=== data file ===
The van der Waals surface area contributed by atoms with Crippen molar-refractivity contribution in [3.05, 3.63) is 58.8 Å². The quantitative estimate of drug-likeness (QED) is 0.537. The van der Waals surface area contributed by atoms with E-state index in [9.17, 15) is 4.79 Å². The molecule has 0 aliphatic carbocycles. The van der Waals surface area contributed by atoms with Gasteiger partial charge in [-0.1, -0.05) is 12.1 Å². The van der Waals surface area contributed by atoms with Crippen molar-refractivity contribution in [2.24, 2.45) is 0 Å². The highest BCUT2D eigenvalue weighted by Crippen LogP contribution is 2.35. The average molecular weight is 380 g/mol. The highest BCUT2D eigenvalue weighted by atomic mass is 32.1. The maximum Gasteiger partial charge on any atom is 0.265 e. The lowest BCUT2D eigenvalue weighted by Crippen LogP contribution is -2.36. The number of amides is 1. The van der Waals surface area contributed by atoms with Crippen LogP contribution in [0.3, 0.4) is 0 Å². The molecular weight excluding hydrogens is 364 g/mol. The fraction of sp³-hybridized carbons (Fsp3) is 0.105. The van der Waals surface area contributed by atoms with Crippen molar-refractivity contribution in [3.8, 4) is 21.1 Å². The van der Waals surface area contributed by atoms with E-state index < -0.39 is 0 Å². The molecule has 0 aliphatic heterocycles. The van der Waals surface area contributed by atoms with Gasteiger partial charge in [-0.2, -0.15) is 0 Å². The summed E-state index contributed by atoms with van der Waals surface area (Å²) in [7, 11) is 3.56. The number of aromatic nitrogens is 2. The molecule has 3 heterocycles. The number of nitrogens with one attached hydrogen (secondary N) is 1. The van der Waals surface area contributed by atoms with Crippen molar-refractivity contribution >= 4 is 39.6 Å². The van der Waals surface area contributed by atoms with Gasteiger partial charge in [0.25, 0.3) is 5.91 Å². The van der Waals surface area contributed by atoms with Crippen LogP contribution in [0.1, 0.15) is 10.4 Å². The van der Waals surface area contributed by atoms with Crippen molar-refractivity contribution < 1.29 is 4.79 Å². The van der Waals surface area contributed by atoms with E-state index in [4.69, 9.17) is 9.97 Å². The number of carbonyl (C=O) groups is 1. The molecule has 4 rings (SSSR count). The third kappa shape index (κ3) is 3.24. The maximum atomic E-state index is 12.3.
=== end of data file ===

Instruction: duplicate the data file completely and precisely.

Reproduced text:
The van der Waals surface area contributed by atoms with Crippen molar-refractivity contribution in [3.05, 3.63) is 58.8 Å². The quantitative estimate of drug-likeness (QED) is 0.537. The van der Waals surface area contributed by atoms with E-state index in [9.17, 15) is 4.79 Å². The molecule has 0 aliphatic carbocycles. The van der Waals surface area contributed by atoms with Gasteiger partial charge in [-0.1, -0.05) is 12.1 Å². The van der Waals surface area contributed by atoms with Crippen molar-refractivity contribution in [2.24, 2.45) is 0 Å². The highest BCUT2D eigenvalue weighted by Crippen LogP contribution is 2.35. The average molecular weight is 380 g/mol. The highest BCUT2D eigenvalue weighted by atomic mass is 32.1. The maximum Gasteiger partial charge on any atom is 0.265 e. The lowest BCUT2D eigenvalue weighted by Crippen LogP contribution is -2.36. The number of amides is 1. The van der Waals surface area contributed by atoms with Crippen LogP contribution in [0.3, 0.4) is 0 Å². The molecular weight excluding hydrogens is 364 g/mol. The fraction of sp³-hybridized carbons (Fsp3) is 0.105. The van der Waals surface area contributed by atoms with Crippen molar-refractivity contribution in [3.8, 4) is 21.1 Å². The van der Waals surface area contributed by atoms with E-state index < -0.39 is 0 Å². The molecule has 0 aliphatic heterocycles. The van der Waals surface area contributed by atoms with Gasteiger partial charge in [-0.2, -0.15) is 0 Å². The summed E-state index contributed by atoms with van der Waals surface area (Å²) in [7, 11) is 3.56. The number of aromatic nitrogens is 2. The molecule has 3 heterocycles. The number of nitrogens with one attached hydrogen (secondary N) is 1. The van der Waals surface area contributed by atoms with Crippen molar-refractivity contribution >= 4 is 39.6 Å². The van der Waals surface area contributed by atoms with Gasteiger partial charge in [0.25, 0.3) is 5.91 Å². The van der Waals surface area contributed by atoms with Crippen LogP contribution in [0.1, 0.15) is 10.4 Å². The van der Waals surface area contributed by atoms with Crippen molar-refractivity contribution < 1.29 is 4.79 Å². The van der Waals surface area contributed by atoms with E-state index in [4.69, 9.17) is 9.97 Å². The number of carbonyl (C=O) groups is 1. The molecule has 4 rings (SSSR count). The third kappa shape index (κ3) is 3.24. The maximum atomic E-state index is 12.3.